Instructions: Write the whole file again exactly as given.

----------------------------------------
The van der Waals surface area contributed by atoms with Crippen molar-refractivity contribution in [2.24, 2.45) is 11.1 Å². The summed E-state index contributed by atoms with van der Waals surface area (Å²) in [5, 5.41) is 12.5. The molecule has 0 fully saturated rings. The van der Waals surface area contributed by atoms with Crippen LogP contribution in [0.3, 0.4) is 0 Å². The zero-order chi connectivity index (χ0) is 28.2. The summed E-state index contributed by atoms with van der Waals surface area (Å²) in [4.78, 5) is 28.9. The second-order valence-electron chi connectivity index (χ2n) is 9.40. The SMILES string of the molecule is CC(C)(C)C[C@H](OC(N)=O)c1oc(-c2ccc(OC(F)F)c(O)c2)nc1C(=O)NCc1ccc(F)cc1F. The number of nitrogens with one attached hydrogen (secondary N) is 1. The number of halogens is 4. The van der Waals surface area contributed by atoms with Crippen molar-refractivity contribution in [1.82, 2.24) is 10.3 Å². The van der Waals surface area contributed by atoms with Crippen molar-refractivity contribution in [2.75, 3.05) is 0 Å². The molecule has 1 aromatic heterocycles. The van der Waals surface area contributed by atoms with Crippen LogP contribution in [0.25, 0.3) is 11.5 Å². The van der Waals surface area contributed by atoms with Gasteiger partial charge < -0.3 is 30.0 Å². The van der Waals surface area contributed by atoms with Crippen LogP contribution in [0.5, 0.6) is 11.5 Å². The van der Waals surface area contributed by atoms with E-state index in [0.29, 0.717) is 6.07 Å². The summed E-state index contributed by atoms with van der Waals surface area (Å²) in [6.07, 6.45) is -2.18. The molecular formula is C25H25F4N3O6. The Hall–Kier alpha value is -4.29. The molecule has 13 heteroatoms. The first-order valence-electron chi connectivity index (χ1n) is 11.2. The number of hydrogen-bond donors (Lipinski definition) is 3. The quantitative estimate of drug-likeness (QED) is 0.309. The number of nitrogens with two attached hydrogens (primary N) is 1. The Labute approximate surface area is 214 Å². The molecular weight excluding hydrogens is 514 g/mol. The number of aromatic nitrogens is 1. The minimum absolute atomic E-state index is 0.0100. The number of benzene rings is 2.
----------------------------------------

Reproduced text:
The van der Waals surface area contributed by atoms with Crippen molar-refractivity contribution in [2.24, 2.45) is 11.1 Å². The summed E-state index contributed by atoms with van der Waals surface area (Å²) in [5, 5.41) is 12.5. The molecule has 0 fully saturated rings. The van der Waals surface area contributed by atoms with Crippen LogP contribution in [0.3, 0.4) is 0 Å². The zero-order chi connectivity index (χ0) is 28.2. The summed E-state index contributed by atoms with van der Waals surface area (Å²) in [4.78, 5) is 28.9. The second-order valence-electron chi connectivity index (χ2n) is 9.40. The SMILES string of the molecule is CC(C)(C)C[C@H](OC(N)=O)c1oc(-c2ccc(OC(F)F)c(O)c2)nc1C(=O)NCc1ccc(F)cc1F. The number of nitrogens with one attached hydrogen (secondary N) is 1. The number of halogens is 4. The van der Waals surface area contributed by atoms with Crippen molar-refractivity contribution in [1.82, 2.24) is 10.3 Å². The van der Waals surface area contributed by atoms with Crippen molar-refractivity contribution in [2.75, 3.05) is 0 Å². The molecule has 1 aromatic heterocycles. The van der Waals surface area contributed by atoms with Crippen LogP contribution in [0.25, 0.3) is 11.5 Å². The van der Waals surface area contributed by atoms with Gasteiger partial charge < -0.3 is 30.0 Å². The van der Waals surface area contributed by atoms with Crippen LogP contribution in [0.5, 0.6) is 11.5 Å². The van der Waals surface area contributed by atoms with E-state index in [0.29, 0.717) is 6.07 Å². The summed E-state index contributed by atoms with van der Waals surface area (Å²) in [6.07, 6.45) is -2.18. The molecular formula is C25H25F4N3O6. The Hall–Kier alpha value is -4.29. The molecule has 13 heteroatoms. The first-order valence-electron chi connectivity index (χ1n) is 11.2. The number of hydrogen-bond donors (Lipinski definition) is 3. The quantitative estimate of drug-likeness (QED) is 0.309. The number of nitrogens with two attached hydrogens (primary N) is 1. The Labute approximate surface area is 214 Å². The molecular weight excluding hydrogens is 514 g/mol. The number of aromatic nitrogens is 1. The minimum absolute atomic E-state index is 0.0100. The number of benzene rings is 2.